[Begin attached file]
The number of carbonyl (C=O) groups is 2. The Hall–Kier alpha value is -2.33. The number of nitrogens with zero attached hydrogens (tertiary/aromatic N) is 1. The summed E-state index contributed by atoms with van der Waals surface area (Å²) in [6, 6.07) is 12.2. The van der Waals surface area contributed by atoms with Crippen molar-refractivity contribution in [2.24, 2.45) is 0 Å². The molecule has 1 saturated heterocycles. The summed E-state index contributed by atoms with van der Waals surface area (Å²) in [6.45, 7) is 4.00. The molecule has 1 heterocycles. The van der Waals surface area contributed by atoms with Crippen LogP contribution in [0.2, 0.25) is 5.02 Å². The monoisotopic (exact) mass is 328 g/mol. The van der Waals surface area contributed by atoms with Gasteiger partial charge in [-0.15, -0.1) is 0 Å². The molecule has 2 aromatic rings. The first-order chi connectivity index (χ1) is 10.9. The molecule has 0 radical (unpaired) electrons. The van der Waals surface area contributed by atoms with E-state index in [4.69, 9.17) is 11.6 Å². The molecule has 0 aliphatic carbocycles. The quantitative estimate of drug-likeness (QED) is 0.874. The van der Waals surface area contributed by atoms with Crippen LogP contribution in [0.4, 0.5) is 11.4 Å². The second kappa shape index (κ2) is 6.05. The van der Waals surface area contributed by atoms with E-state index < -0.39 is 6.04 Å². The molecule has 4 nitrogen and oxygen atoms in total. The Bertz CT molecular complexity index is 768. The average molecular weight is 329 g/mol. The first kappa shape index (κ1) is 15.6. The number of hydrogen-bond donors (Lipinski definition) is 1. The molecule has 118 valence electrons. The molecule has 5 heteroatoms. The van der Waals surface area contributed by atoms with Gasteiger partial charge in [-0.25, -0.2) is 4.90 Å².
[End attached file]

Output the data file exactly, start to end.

The number of carbonyl (C=O) groups is 2. The Hall–Kier alpha value is -2.33. The number of nitrogens with zero attached hydrogens (tertiary/aromatic N) is 1. The summed E-state index contributed by atoms with van der Waals surface area (Å²) in [6, 6.07) is 12.2. The van der Waals surface area contributed by atoms with Crippen molar-refractivity contribution in [2.24, 2.45) is 0 Å². The molecule has 1 saturated heterocycles. The summed E-state index contributed by atoms with van der Waals surface area (Å²) in [6.45, 7) is 4.00. The molecule has 1 heterocycles. The van der Waals surface area contributed by atoms with Crippen LogP contribution in [0.2, 0.25) is 5.02 Å². The monoisotopic (exact) mass is 328 g/mol. The van der Waals surface area contributed by atoms with Gasteiger partial charge in [-0.15, -0.1) is 0 Å². The molecule has 2 aromatic rings. The first-order chi connectivity index (χ1) is 10.9. The molecule has 0 radical (unpaired) electrons. The van der Waals surface area contributed by atoms with E-state index in [4.69, 9.17) is 11.6 Å². The molecule has 0 aliphatic carbocycles. The quantitative estimate of drug-likeness (QED) is 0.874. The van der Waals surface area contributed by atoms with Crippen LogP contribution in [0.4, 0.5) is 11.4 Å². The second kappa shape index (κ2) is 6.05. The van der Waals surface area contributed by atoms with E-state index < -0.39 is 6.04 Å². The molecule has 4 nitrogen and oxygen atoms in total. The Bertz CT molecular complexity index is 768. The average molecular weight is 329 g/mol. The first kappa shape index (κ1) is 15.6. The number of hydrogen-bond donors (Lipinski definition) is 1. The molecule has 118 valence electrons. The molecule has 5 heteroatoms. The van der Waals surface area contributed by atoms with Gasteiger partial charge in [-0.25, -0.2) is 4.90 Å².